“Food Day is designed to further knowledge, understanding and dialogue about critical topics in food, agriculture and nutrition—spanning the food chain from farm families to family tables,” said Senator Tom Harkin, Chairman of the Senate Health, Education, Labor, and Pensions Committee, and an honorary co-chair of Food Day. “The many activities and events spurred by Food Day will help foster a robust dialogue on how to promote better nutrition and health, lessen hunger and increase access to food, enhance opportunities for farm families and rural communities and conserve natural resources. There are differing ideas and perspectives on these issues and surely we all benefit from discussions about the connections among food, farms, and health.”
Modeled on Earth Day, organizers hope Food Day will inspire Americans to hold thousands of events in schools, college campuses, houses of worship, and even in private homes aimed at fixing America’s food system. A Food Day event could be as small as a parent organizing a vegetable identification contest to a kindergarten class—or as massive as a rally in a city park, with entertainment and healthy food. Health departments, city councils, and other policymakers could use Food Day to launch campaigns, hold hearings, or otherwise address communities’ food problems.
The campaign hopes to agitate for progress on five central goals:
- Reducing diet-related disease by promoting healthy foods
- Supporting sustainable farms & stopping subsidizing agribusiness
- Expanding access to food and alleviating hunger
- Reforming factory farms to protect animals and the environment, and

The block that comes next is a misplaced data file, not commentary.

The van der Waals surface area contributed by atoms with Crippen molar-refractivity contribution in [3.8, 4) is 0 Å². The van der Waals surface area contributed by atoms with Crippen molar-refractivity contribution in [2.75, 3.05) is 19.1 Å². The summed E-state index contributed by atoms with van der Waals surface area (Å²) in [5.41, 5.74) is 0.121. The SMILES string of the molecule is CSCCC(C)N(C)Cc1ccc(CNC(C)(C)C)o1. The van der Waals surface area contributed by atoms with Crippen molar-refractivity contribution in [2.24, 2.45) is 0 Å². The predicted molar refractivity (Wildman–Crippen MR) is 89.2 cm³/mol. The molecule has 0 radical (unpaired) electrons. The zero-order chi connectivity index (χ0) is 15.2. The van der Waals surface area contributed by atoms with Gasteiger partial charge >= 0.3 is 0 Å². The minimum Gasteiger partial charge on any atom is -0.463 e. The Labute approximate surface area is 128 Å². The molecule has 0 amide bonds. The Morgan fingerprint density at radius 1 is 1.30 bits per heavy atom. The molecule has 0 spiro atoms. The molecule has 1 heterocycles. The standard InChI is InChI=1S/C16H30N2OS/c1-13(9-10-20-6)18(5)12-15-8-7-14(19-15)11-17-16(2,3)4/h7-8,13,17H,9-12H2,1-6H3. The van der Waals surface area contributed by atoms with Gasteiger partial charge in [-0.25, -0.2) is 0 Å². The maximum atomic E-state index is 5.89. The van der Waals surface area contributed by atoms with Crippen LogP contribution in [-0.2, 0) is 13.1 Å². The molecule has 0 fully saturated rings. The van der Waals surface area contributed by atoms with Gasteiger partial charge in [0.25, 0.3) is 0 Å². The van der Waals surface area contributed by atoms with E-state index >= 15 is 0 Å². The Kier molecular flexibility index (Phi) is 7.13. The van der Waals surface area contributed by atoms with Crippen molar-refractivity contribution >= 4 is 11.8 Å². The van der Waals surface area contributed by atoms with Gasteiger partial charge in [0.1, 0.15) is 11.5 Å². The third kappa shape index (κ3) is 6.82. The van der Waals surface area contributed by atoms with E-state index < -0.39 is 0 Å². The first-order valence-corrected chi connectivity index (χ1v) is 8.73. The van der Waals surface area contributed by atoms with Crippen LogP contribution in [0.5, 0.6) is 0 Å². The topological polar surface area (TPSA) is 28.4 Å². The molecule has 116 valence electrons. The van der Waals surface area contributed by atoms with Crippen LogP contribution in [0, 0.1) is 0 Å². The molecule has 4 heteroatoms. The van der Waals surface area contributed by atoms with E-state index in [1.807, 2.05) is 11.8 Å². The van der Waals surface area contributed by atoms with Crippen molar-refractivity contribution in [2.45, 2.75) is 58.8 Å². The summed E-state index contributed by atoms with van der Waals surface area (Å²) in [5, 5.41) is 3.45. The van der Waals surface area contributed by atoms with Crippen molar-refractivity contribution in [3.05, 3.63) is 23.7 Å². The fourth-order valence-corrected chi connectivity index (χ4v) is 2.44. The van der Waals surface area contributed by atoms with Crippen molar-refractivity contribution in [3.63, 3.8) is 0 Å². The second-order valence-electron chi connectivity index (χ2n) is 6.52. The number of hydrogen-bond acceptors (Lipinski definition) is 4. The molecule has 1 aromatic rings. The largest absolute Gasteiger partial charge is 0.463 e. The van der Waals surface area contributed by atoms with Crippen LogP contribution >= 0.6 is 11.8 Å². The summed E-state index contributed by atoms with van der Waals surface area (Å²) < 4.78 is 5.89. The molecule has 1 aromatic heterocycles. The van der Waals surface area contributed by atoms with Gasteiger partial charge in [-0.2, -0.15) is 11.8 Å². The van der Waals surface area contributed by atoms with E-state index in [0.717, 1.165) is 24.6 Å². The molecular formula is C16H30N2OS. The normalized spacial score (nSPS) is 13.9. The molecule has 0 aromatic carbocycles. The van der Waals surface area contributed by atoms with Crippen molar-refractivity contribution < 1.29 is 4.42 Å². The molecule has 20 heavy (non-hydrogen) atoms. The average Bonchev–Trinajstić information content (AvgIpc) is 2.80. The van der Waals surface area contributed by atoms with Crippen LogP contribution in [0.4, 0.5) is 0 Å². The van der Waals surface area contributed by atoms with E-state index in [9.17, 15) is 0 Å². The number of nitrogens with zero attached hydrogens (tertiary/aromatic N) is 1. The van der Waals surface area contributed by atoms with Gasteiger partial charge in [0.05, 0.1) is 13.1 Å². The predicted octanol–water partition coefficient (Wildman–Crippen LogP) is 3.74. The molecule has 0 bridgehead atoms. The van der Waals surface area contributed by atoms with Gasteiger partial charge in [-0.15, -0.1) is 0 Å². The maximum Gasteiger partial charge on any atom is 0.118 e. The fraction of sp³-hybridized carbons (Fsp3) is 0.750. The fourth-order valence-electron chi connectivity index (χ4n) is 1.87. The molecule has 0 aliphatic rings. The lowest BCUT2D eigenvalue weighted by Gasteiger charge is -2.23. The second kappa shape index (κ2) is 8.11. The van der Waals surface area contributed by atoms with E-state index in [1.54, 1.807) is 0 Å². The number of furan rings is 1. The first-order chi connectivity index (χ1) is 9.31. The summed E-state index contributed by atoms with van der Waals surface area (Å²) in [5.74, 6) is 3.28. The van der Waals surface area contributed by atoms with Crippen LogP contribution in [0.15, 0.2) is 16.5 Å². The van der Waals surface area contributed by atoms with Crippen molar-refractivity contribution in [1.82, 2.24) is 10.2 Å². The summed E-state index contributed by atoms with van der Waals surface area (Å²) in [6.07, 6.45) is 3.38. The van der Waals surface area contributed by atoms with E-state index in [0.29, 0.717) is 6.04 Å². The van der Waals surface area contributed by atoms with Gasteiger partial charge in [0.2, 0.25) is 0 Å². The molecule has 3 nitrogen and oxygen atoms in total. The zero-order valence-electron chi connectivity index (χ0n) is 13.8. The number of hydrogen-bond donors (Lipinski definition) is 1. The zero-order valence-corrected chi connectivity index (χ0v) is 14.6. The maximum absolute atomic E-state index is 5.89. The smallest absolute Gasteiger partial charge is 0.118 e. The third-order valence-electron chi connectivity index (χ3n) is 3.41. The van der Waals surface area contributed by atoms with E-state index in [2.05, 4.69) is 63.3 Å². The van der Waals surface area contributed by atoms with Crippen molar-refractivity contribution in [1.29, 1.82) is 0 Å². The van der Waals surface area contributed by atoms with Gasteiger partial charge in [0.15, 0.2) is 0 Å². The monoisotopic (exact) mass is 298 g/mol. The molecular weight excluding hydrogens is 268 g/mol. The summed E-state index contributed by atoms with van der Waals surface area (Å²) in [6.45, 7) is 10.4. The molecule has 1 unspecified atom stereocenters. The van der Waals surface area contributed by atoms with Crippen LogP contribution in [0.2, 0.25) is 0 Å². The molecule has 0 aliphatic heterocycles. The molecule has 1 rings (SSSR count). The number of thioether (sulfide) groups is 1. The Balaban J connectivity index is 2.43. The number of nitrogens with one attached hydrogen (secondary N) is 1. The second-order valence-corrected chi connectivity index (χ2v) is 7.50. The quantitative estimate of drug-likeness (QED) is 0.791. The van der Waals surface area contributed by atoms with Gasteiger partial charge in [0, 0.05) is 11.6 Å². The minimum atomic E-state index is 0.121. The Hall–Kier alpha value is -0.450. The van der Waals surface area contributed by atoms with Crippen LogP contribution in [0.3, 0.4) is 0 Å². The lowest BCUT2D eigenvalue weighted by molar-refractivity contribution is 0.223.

- Curbing junk-food marketing to kids
“In planning for Food Day, we’ve begun to bring together a lot of people with common interests in food issues, but who otherwise haven’t worked all that closely together,” said Michael F. Jacobson, who founded CSPI 40 years ago. “So whether your primary concern is human health, farm policy, or the quality of life in rural America, Food Day can be an opportunity to organize people together to solve local and national problems.”
Besides Jacobson, Food Day is led by honorary co-chairs Senator Tom Harkin (D-IA) and Rep. Rosa DeLauro (D-CT), and an advisory board that includes author Michael Pollan; prominent physicians including Caldwell Esselstyn, Michael Roizen, and David Satcher; nutrition authorities Walter Willett, Kelly Brownell, and Marion Nestle; public health expert Georges Benjamin; and chefs Nora Pouillon, Dan Barber, and Alice Waters.
National organizations such as the American Dietetic Association, the American Public Health Association, the Community Food Security Coalition, Earth Day Network, the Farmers Market Coalition, the Humane Society, the National Sustainable Agriculture Association, the Prevention Institute, Slow Food USA, and many city- and state-level organizations are planning on organizing or participating in Food Day events.
“Food Day is an opportunity to celebrate real food and the movement rising to reform the American food system,” Pollan said.
Eventually, FoodDay.org will let people type in their zip codes to find Food Day events near them—or to invite people to Food Day events of their own making.